The meeting of the community policing forum last night shows that communities in these areas want to play their part in dealing with the drugs problem in particular. These people came together in a police station, something almost unheard of in the north inner city until this initiative took place. Prior to that meeting, they met in halls and marched on drug dealers. They had no faith in the police, the State or anyone because they had been neglected for so long. That perception has changed and people are prepared to work with the police, the city council and various agencies in tackling this problem.
It would be a marvellous gesture if the long-standing demand that the money involved was ring-fenced and put back into these communities was met. That has been sought since the foundation of the Criminal Assets Bureau. It has been put to many Ministers — I am not singling out the current Minister, who might prefer to call himself the Minister for justice and inequality, because he thinks there are benefits in inequality and that it is good for the economy. That is the philosophy of this Government, particularly the Progressive Democrats element, and it sustains the ever-widening gap between rich and poor. I had hoped the Minister would be here to address this issue.
The Minister stated that the revolving door in prisons no longer exists. A case arose, however, at the meeting of the community policing forum last night. People from the Ballybough area were alarmed at a series of break ins in the area, particularly against elderly people living alone, a frightening issue for them. The suspect was arrested by the gardaí but it transpired that he was unlawfully at large, he had been in prison, was let out on temporary release and did not return to Mountjoy. He was re-arrested and deposited in Mountjoy Prison. Senior gardaí present at the meeting of more than 200 residents expressed alarm at the activities of this individual. The guy was arrested, was unlawfully at large, was sent back to Mountjoy and he was no sooner there, believe it or not, than he is released again. This was announced at the meeting last night. The gardaí themselves were not aware of what happened — there seems to be no communications between the Garda stations responsible for arresting these people and depositing them in Mountjoy and the authorities in Mountjoy. The individual who was causing havoc in Ballybough is now back out and the people whose homes were broken into and other elderly people in the area live in fear. The revolving door that the Minister for Justice, Equality and Law Reform, Deputy McDowell, told us was long since closed clearly is not closed. I had hoped he would be here so I could raise this issue with him.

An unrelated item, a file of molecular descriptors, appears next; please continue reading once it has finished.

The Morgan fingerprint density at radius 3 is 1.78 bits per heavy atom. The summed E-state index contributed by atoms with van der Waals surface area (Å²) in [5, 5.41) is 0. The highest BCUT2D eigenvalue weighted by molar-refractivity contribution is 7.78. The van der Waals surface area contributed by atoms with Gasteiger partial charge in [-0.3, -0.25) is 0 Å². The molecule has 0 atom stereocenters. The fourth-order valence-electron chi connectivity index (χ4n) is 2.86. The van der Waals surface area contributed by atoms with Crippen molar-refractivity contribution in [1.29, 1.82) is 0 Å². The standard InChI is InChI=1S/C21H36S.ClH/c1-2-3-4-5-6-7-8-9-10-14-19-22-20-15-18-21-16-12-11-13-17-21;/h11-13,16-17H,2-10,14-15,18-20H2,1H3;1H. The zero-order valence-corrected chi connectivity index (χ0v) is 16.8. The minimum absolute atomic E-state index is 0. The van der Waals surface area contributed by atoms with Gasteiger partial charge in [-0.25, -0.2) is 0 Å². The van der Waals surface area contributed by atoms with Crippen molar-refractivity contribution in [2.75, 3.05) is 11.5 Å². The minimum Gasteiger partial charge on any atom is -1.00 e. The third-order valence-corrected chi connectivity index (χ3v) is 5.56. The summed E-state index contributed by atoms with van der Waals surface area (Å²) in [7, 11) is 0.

I am reluctant to intervene but we are moving away from the amendments before us.
I accept that but I gave a commitment at the meeting last night that I would raise this issue with the Minister.
I suggest the Deputy finds another way to do that.
I have done it now and I appreciate the leeway given by the Ceann Comhairle. This is an important issue and I hope the Minister of State, Deputy Brian Lenihan, raises it with the Minister for Justice, Equality and Law Reform.
I support this amendment and hope the Minister will find some way to implement it. It is a long-standing demand of community and residents' groups and drugs task force organisations. If it was implemented it would be seen as a significant gesture by the Government to redirect money taken out of these communities back to where it came from.
Deputy Jim O'Keeffe asked why a Bill initiated in 1999 is coming before the House now. Second Stage of this Bill was completed in 2000 and it was not proceeded with at that stage pending the outcome of a number of court challenges to the primary legislation, the Proceeds of Crime Act 1996. Following those court cases and further consultation with the Criminal Assets Bureau, a number of additional proposals for inclusion in the Bill were made as Government amendments on Committee Stage. For the most part, the amendments relate to matters that have been brought to the Minister's notice by the Criminal Assets Bureau arising from its experience in the operation of the legislation. Following the interim report of the planning tribunal, it was decided to incorporate measures relating to the seizure of assets in that context. We are dealing with a substantially revamped Bill.
Amendments were tabled on Committee Stage relating to the ring-fencing of money obtained by the Criminal Assets Bureau for community development purposes in certain areas and to fund programmes to discourage people from using drugs. The matter was raised with the Minister for Finance in late 2002 and the Department of Finance refused to countenance a change in policy at that stage. In March 2004, the matter was again put to the Minister for Finance and again the Minister indicated the he could not support the earmarking of revenue for any specific project. The earmarking of funds constrains the Government in the implementation of expenditure policy. If it was agreed that earmarked revenues should fund projects in communities affected by drug abuse, it would set a precedent that would make it difficult to refuse other representations that might be made in the future to earmark revenues for other specific purposes.
The precedent already exists.
It has also been pointed out that if certain revenues were earmarked for particular projects within the overall fight against drug abuse, any project thus funded would be dependent on revenue collected. That is where the analogy with other earmarked arrangements falls down. We cannot say with any degree of certainty how much will accrue to this fund.
We said additional money.
A fall in revenue might imply a fall in expenditure on a particular project. After Committee Stage, and against the background of those strong views, the Minister for Justice, Equality and Law Reform again raised the matter with the Department of Finance and the response was another resounding negative. The Department's policy on this issue has clearly not changed and is not likely to.